“My research now revolves around the question of how countries can make a transition to a low or zero carbon future. How do you do that in a way that builds coalitions of people? There are many people who don’t support these policies, or there are people who might be displaced because of these policies,” Tingley said. “We, as a society, have to make changes in terms of fossil fuels. I hope we can do so in a way that is inclusive and makes political, and ethical, sense.”
In addition to his teaching and research, Tingley also acts as the Deputy Vice Provost for Advances in Learning and is the faculty director for the Vice Provost for Advances in Learning Research Group, as well as the faculty director for the Harvard Initiative on Learning and Teaching (HILT). In these administrative roles, Tingley is committed to creating educational tools and resources for students, such as the Harvard Syllabus Explorer and Harvard Link, in order to support students in advancing their education.
Outside of Harvard’s campus, Tingley continues to play the guitar in a genre he describes as the “intersection of rock and jazz.” He can still throw a frisbee over a long distance. Yet, Tingley states that what he is most passionate about now is not partaking in these hobbies, but instead being a dad and husband. With his partner and two young children, Tingley works in their garden, takes hikes, coaches youth soccer teams, and is being taught how to read music by his son, who is taking piano lessons.
“It feels selfish to say that I am most passionate about my family, because I am obviously passionate about helping the world by studying things like climate change. I am so lucky to be able to do that,” said Tingley. “Yet, at this part of my life, I no longer feel like my career dictates everything. I’m now most passionate about my family, about seeing my kids grow, be curious, want to be outdoors, and be willing to ask questions, no matter how bizarre they are at times. These are things that I have to work for, but it is a really rewarding thing to be passionate about.”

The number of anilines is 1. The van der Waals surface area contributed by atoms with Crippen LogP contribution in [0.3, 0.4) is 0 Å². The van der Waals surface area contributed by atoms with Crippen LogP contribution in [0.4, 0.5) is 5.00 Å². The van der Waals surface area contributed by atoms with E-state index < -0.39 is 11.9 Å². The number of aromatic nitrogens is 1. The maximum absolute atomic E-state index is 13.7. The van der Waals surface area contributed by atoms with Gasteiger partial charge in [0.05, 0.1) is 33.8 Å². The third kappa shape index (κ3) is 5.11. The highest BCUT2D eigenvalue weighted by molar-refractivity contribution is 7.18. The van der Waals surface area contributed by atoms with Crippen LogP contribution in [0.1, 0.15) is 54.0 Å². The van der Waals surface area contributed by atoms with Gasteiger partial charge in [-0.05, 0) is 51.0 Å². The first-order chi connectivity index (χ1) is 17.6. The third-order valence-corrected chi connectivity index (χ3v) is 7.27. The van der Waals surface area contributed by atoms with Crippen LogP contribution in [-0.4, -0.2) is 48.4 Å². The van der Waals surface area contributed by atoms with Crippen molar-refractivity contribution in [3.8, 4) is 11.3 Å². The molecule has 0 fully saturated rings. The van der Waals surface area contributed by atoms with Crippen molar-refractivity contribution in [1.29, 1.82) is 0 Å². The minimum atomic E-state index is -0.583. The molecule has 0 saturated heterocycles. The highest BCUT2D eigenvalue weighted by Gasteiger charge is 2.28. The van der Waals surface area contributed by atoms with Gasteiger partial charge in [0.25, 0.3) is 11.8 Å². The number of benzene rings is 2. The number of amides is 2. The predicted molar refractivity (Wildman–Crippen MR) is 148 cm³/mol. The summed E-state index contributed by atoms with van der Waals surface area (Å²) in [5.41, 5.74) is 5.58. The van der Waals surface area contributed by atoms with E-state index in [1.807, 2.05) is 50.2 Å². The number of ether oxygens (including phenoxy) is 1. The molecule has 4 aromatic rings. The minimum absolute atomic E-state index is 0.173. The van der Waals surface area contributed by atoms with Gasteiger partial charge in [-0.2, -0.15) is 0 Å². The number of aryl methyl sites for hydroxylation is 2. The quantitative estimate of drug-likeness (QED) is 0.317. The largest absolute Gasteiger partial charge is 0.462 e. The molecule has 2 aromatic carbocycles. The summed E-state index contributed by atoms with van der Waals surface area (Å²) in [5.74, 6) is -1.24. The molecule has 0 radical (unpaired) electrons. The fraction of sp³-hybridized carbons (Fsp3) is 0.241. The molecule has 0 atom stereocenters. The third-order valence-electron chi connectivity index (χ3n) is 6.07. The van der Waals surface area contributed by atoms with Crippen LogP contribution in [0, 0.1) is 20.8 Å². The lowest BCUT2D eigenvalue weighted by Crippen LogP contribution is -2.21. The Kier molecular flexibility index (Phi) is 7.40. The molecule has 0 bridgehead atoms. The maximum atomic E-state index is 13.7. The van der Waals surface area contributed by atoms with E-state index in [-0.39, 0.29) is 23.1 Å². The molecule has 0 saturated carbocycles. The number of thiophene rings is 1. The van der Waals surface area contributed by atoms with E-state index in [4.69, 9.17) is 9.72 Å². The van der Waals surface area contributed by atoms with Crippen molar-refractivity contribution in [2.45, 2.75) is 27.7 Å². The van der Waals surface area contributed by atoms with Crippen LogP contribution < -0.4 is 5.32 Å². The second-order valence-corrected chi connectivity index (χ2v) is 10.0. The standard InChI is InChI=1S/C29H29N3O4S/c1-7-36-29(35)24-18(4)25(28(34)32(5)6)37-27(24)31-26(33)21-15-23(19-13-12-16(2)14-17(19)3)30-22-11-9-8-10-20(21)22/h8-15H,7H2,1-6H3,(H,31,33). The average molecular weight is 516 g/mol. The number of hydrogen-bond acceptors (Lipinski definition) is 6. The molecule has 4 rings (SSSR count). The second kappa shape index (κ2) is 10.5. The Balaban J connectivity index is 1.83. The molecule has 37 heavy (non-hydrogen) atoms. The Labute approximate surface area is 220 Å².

Dustin Tingley truly wants to support his students in whatever ways he can. He asks that students visit his office hours, inquire about tools or resources that one might need, and also take advantage of all of the opportunities that are available to them. He says that students should not be intimidated by professors or opportunities, but should instead be inspired to make the most of the Harvard experience.
“People often undervalue how important it is to be grounded and happy, because it is so easy to get into this academic grind of keeping up with what other students are doing,” said Tingley. “I have no doubt that these students are going to succeed once they graduate, so I hope that these students can pause and find fulfillment within their college experience, without letting this grind preclude them from having fun. Take advantage of all that you have in front of you, be passionate, and enjoy this time.”
Dustin Tingley is a professor in the Government department and will be teaching a new course on the politics of the environment and climate change in the Spring of 2022. His courses can be viewed in the course directory.